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Ka’m-t’em: A Journey Toward Healing

Dr. Kishan Lara-Cooper & Walter J. Lara Sr. 

“Throughout the book there is a beautiful poetry of resistance and renewal that rings in each essay, echoing a renaissance of hope and transformation” – Michael Yellowbird (Fargo, North Dakota)

K’am-te’m: A Journey toward Healing, co-edited by Dr. Kishan Lara-Cooper and Walter Lara Sr., incorporates the testimonials of 26 California Indigenous leaders of all ages and backgrounds. Ka’m-t’em translates in the Yurok language as a basket that holds the treasures of Indigenous people. As such, this book shares unique concepts of balance and harmony with the human, natural, and spiritual elements of the world. 

This book presents Indigenous testimonials of resistance, renewal, advocacy, resilience, beauty, and awakening. For example, a lead plaintiff in Lyng v. NICPA, a case that went to the Supreme Court, shares in-depth Indigenous knowledge and “behind the scenes” influences of the case; a fluent Tolowa speaker describes the impact of colonial education on language loss and his personal journey as a first-language English speaker learning to speak his heritage language; and a regalia maker describes the impact of genocide on communal relationships, the natural environment, and Indigenous spirituality, while relating the journey of reclaiming Indigenous identity through the process of regalia-making. In the sharing and in the listening of Indigenous testimonials, we are reminded of the beauty and the strength within us. The precious knowledge shared in this book inspires reclamation of identity and encourages readers to seek, search, embrace, and value their own truth.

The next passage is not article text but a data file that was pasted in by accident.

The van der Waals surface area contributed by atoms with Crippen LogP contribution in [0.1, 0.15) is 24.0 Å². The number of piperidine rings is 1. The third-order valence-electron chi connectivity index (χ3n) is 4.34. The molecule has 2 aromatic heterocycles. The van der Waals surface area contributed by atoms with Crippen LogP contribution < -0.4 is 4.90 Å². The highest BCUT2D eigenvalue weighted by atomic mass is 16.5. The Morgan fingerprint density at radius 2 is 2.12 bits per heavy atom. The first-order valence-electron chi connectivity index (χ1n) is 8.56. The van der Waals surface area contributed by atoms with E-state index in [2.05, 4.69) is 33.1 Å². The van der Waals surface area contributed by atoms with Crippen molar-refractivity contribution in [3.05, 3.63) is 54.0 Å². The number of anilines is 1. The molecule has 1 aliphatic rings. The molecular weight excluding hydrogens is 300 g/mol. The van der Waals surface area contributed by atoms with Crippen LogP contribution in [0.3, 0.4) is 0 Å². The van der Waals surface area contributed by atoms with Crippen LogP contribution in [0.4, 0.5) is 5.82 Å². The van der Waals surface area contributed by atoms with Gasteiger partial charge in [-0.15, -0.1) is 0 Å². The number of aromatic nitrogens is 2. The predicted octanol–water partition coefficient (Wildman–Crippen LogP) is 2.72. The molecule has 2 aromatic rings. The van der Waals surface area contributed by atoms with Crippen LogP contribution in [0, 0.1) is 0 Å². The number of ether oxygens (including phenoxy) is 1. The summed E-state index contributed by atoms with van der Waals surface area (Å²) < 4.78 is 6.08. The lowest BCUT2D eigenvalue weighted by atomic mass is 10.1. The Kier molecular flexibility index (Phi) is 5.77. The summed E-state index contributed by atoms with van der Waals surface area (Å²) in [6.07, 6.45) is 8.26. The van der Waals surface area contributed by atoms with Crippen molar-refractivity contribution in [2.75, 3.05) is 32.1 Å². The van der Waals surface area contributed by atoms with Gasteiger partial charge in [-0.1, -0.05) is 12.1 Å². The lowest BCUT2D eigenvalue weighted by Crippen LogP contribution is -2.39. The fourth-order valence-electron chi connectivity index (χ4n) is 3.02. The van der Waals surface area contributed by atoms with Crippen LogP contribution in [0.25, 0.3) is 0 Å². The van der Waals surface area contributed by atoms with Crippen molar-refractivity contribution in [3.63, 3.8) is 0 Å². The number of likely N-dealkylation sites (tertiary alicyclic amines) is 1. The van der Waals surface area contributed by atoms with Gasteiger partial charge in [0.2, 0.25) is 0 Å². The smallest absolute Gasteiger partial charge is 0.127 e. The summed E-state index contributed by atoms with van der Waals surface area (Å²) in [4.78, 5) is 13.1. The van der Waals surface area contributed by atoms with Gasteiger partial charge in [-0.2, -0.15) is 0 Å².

All of the royalties from this book will be forwarded to the Ka’m-t’em scholarship for Indigenous California youth.

What People Are Saying

  • Woman walking beach

Ka'm-t'em: A Journey Toward Healing

1 month 6 days ago

Humboldt State University (HSU) journalism students Edward Rivera and Jasmine Martinez recently published an article in El Leñador highlighting the increasing number of Indigenous tenure line faculty at HSU. Currently there are 5 tenure line Indigenous faculty as well as numerous emeritus Indigenous faculty and temporary faculty in departments all across campus. HSU has a history of Indigenous leadership on campus.